Mayor Doug McCallum, patron saint of Surrey’s cab drivers.
Last month, we editorialized that while it’s an admirable trait to be true to your convictions, this also applies to knowing when to recognize that the only reasonable course of action is to throw in the towel.
In McCallum’s case, and the inevitability of ride-hailing, we argued his opposition to the service at this point can be likened to someone furiously swimming against the raging current of the Niagara River when they’re clearly past the point of no return.
The provincial government has told him, essentially, that ride-hailing is coming whether he likes it or not.
And yet, this week McCallum declared before a group of cabbies in Vancouver, to their joy, that he will deny ride-hailing companies business licences here in Surrey.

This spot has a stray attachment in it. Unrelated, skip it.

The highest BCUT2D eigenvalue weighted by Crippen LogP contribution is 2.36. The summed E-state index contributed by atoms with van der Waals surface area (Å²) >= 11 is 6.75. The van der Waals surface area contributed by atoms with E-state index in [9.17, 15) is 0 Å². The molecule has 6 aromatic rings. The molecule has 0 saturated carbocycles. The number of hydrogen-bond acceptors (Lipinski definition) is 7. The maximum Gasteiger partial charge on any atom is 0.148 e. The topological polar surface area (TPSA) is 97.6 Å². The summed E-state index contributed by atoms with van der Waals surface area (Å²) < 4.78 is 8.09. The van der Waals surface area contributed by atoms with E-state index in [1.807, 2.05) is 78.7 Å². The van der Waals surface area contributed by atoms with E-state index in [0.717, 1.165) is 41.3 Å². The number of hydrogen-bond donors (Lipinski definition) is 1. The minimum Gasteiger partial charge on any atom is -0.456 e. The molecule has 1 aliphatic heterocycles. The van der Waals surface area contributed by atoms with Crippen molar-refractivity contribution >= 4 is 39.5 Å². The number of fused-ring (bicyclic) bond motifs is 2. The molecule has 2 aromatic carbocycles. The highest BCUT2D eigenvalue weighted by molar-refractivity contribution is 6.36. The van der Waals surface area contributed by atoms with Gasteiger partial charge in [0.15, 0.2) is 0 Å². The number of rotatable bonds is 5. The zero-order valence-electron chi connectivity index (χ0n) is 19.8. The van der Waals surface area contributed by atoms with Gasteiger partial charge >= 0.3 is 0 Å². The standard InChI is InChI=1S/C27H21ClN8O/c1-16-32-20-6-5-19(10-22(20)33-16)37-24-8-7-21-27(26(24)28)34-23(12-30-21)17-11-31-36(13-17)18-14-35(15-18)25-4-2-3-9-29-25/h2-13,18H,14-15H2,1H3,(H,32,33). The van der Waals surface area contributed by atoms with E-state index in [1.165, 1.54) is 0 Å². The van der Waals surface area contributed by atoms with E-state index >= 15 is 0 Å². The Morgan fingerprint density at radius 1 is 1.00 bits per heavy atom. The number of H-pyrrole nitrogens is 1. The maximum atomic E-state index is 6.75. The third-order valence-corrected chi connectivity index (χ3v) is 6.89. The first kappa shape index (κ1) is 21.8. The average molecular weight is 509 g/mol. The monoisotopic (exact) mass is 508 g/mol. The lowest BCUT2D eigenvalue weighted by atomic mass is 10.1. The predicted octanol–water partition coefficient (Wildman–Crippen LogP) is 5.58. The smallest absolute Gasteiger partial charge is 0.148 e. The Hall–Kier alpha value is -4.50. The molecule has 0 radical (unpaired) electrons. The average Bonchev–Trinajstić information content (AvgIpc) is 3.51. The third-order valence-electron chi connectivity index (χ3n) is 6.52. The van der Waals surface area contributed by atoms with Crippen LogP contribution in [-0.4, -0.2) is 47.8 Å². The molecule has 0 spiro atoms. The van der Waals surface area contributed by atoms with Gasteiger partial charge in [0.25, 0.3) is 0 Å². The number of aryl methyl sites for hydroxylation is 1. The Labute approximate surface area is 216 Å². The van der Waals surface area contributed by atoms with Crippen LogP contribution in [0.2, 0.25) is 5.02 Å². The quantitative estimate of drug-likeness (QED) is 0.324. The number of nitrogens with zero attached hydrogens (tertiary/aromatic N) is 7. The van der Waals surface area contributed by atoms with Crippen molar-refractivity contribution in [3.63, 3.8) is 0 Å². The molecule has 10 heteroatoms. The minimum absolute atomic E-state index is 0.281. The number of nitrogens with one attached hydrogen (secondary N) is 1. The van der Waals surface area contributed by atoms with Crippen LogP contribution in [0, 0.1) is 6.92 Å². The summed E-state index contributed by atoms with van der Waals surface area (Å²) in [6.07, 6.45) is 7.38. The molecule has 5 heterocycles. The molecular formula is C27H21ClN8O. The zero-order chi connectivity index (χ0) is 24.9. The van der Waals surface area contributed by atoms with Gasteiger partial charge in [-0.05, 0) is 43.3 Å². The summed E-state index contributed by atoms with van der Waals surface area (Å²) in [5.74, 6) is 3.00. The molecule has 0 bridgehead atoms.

We argued in August that Surrey and the rest of B.C. is well past overdue for ride-hailing and our elected officials’ delayed response to permitting this popular service has made this province look like a hinterland.
Surrey Councillor Linda Annis says the mayor’s declaration on the matter is “ridiculous” and a “poke in the eye” to residents who want this transportation service.
To McCallum’s credit, he occupies righteous ground in saying he’s concerned about the negative impact ride-hailing would have on the livelihoods of taxi drivers and their families.
This is certainly not the first time this McCallum has fought against strong currents.
It will be interesting indeed to see, on the issue of ride-hailing, if the mayor will be able to hold his own or be swept over the edge by what many see as progress.